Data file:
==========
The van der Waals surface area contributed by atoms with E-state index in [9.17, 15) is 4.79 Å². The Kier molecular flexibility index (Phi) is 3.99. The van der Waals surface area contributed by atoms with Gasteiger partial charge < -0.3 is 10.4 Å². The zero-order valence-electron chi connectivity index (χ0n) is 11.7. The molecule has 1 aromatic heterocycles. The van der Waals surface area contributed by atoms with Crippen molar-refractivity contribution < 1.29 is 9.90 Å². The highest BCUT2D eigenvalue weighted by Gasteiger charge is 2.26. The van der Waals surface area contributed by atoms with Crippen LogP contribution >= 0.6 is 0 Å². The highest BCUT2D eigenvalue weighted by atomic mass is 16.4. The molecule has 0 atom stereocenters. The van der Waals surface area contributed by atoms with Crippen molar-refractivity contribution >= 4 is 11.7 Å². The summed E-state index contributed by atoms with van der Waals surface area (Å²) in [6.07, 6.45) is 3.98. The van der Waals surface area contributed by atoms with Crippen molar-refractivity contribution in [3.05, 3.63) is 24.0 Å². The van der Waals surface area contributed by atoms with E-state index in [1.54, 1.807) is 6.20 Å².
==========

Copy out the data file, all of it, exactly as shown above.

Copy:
The van der Waals surface area contributed by atoms with E-state index in [9.17, 15) is 4.79 Å². The Kier molecular flexibility index (Phi) is 3.99. The van der Waals surface area contributed by atoms with Gasteiger partial charge < -0.3 is 10.4 Å². The zero-order valence-electron chi connectivity index (χ0n) is 11.7. The molecule has 1 aromatic heterocycles. The van der Waals surface area contributed by atoms with Crippen molar-refractivity contribution < 1.29 is 9.90 Å². The highest BCUT2D eigenvalue weighted by Gasteiger charge is 2.26. The van der Waals surface area contributed by atoms with Crippen LogP contribution >= 0.6 is 0 Å². The highest BCUT2D eigenvalue weighted by atomic mass is 16.4. The molecule has 0 atom stereocenters. The van der Waals surface area contributed by atoms with Crippen molar-refractivity contribution >= 4 is 11.7 Å². The summed E-state index contributed by atoms with van der Waals surface area (Å²) in [6.07, 6.45) is 3.98. The van der Waals surface area contributed by atoms with Crippen molar-refractivity contribution in [3.05, 3.63) is 24.0 Å². The van der Waals surface area contributed by atoms with E-state index in [1.54, 1.807) is 6.20 Å².